(C) Were not subjected to operations in the foreign territory or country other than loading and unloading and other activities necessary to preserve the goods in good condition.

(2) Evidence of direct shipment. The Center director may require that appropriate shipping papers, invoices, or other documents be submitted within 60 days of the date of entry as evidence that the goods were shipped to the United States directly from an insular possession or shipped from the United States directly to an insular possession and returned from the insular possession to the United States by direct shipment within the meaning of paragraph (e)(1) of this section, and such evidence of direct shipment will be subject to such verification as deemed necessary by the Center director. Evidence of direct shipment will not be required when the Center director is otherwise satisfied, taking into consideration the kind and value of the merchandise, that the goods qualify for duty-free treatment under General Note 3(a)(iv), HTSUS, and paragraph (a) of this section.

(f) Documentation. (1) When goods are sought to be admitted free of duty as provided in paragraph (a)(1) of this section, an importer must have in his possession at the time of entry or entry summary a completed certificate of origin on CBP Form 3229, or its electronic equivalent, showing that the goods comply with the requirements for duty-free entry set forth in paragraph (a)(1) of this section. The importer must provide CBP Form 3229, or its electronic equivalent, upon request by the Center director or his delegate. Except in the case of goods which incorporate a material described in paragraph (c)(3)(ii) of this section, a certificate of origin will not be required for any shipment eligible for informal entry under §143.21 of this chapter or in any case where the Center director is otherwise satisfied that the goods qualify for duty-free treatment under paragraph (a)(1) of this section.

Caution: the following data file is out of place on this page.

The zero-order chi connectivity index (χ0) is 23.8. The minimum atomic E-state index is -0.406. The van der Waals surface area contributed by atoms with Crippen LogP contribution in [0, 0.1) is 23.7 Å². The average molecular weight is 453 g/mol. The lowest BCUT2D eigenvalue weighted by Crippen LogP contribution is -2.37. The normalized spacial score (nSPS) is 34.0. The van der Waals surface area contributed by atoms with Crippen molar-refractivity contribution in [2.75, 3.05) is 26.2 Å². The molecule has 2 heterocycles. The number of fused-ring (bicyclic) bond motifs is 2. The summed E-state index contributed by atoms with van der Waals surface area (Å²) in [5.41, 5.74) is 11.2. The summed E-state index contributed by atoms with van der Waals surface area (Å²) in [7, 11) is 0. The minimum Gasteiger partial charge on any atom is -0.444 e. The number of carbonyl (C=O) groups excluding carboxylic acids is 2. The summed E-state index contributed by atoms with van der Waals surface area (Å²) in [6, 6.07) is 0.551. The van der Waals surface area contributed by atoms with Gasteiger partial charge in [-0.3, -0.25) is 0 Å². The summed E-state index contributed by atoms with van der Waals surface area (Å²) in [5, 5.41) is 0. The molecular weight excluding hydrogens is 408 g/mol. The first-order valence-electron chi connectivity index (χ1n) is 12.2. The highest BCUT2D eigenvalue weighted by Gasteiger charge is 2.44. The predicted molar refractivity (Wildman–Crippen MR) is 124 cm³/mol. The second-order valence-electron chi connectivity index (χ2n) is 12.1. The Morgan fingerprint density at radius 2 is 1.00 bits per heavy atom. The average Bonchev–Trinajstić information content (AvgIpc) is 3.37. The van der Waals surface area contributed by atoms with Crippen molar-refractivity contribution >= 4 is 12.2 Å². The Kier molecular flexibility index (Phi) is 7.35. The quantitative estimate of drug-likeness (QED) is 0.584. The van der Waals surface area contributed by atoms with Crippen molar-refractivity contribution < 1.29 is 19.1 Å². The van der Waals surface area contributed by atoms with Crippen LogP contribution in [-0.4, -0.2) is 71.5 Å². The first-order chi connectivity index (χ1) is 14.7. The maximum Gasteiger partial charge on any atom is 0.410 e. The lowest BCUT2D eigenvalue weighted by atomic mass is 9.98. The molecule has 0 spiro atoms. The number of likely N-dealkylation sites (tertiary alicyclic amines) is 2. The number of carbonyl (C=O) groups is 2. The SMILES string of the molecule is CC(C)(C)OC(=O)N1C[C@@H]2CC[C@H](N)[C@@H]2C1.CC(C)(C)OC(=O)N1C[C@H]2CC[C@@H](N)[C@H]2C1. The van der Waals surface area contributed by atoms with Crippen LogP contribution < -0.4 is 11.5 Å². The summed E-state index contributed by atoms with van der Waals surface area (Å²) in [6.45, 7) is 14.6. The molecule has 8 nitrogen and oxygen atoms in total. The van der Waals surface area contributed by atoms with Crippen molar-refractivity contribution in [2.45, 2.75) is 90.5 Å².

(2) When goods in a shipment not eligible for informal entry under §143.21 of this chapter are sought to be admitted free of duty as provided in paragraph (a)(2) of this section, the following declarations must be filed with the entry/entry summary unless the Center director is satisfied by reason of the nature of the goods or otherwise that the goods qualify for such duty-free entry:

(i) A declaration by the shipper in the insular possession in substantially the following form:

I, __________ (name) of __________ (organization) do hereby declare that to the best of my knowledge and belief the goods identified below were sent directly from the United States on ______, 20__, to __________ (name) of __________ (organization) on __________ (insular possession) via the __________ (name of carrier) and that the goods remained in said insular possession until shipped by me directly to the United States via the __________ (name of carrier) on ______, 20__.

MarksNumbersQuantityDescriptionValue
   
   
   
   
   
   

Dated at ________, this ____ day of ______, 20__.

Signature: